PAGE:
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The Qualitative Development of the Spanish System of Autonomous Communities: Changes to the Statutes of Autonomy

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The Ways of Federalism in Western Countries and the Horizons of Territorial Autonomy in Spain
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At this stage in the history of autonomy in Spain, it may seem a little out of context to reflect on what meaning the Autonomous Communities, these new territorial public administrations referred to as early as Article 2 and delimited in Title VIII, have for the Constitution, their creator. Yet, we do not feel such a reflection to be out of place when said territorial distribution of political power has proved to be one of the Constitution’s most important and innovative contributions and since the current system now differs so much from the early 1980s, when it was created, and from the 1990s, when the first changes were made. As Professor Cruz Villalon has pointed out, it seems to have taken on another variation of itself. The expansion of certain Statutes of Autonomy (250 Articles in the Andalusian Statute, 223 in the Catalonian, 139 in the Balearic Islands, 115 in Aragon, 93 in Valencia, and 91 in Castilla y León and Extremadura) and the controversy surrounding the revised content thereof bear testimony to the fact that something is changing in the Statutes.

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  1. 1.

    Cruz Villalon (2006), p. 79.

  2. 2.

    All of them, except Organic Law 1/2007, which amends the Statute of the Balearic Islands, contain a single derogatory provision repealing the previous statute. Organic Law 1/2007 is applicable, although with similar effects, to an almost total amendment of the previous Organic Law LO 2/83, as may be interpreted from its single article.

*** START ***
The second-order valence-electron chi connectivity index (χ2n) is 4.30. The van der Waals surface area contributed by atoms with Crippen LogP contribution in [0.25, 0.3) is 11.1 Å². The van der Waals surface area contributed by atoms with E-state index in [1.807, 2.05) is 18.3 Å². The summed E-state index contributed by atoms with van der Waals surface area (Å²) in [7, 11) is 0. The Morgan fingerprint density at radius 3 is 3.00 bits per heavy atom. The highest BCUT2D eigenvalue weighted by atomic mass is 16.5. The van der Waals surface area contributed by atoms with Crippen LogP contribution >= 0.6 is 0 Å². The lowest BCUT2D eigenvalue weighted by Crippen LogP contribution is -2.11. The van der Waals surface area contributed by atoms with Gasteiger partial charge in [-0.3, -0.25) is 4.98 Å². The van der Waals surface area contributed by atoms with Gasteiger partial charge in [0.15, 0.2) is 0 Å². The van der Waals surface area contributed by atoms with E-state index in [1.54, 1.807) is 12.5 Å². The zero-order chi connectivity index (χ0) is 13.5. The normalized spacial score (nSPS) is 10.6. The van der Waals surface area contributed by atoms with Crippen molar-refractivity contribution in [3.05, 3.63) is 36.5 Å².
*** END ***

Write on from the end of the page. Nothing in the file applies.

3. 3.

    See El País newspaper, 1 November 2011.

  4. 4.

    The map of the Autonomous Communities set out by said agreements establishes that the State will be organized into territories in the Autonomous Communities cited: all the Statutes of Autonomy having to come into force before 1 February 1983. Nevertheless, these agreements merely followed the path of Organic Law 12/80, dated 16 December, which rendered provincial ratification of Article 151.1 null and void in the interests of a ratification over “all territories aspiring to self-government”.

  5. 5.

    Ibarra Robles (1982), p. 128.

    This is an example of what was highlighted by Professor Lojendio e Irure shortly after the proclamation of the Constitution: “Between what a Constitution initially is and what it means in its historical context and the subsequent process of developing its normative content, it is common for contrasts to appear which call into question (…) the appropriateness of the rigid mechanisms which sought to ensure it a long life” (1982).

  6. 6.

    Not forgetting the 2006 report issued by the Council of State on constitutional reform, published in the Council of State joint edition/CEPC, Madrid, 2006, particularly page 127.

  7. 7.

    Lasagabaster Herrarte (2005), p. 21.

  8. 8.

    Nor should we forget the report drafted on funding.

  9. 9.

    Aparicio (2005), p. 2.

  10. 10.

    Diaz Revorio (1997), pp. 209–210.

  11. 11.

    BOE no. 13, dated 15 January 2008.

  12. 12.

    Appeal 7288/06 was filed against the whole of Article 17.1; appeal 7289/06 was filed against the second subsection of the first paragraph of 17.1.

  13. 13.

    It should be remembered that despite having statutes of autonomy, these are not Autonomous Communities like the rest, as highlighted by the Constitutional Court in rulings 201 and 202 of 25 July 2000. The political agreements between UCD-PSOE in 1981 with regard to these two cities pointed out, however, that the only two possibilities open to them were to continue as local bodies or to become an Autonomous Community.

  14. 14.

    On 1 February 2005, Congress refused to consider it.

  15. 15.

    Despite the innovative second additional provision known as the Camps clause.

  16. 16.

    Excluding reform in Navarre, which has only effected institutional changes.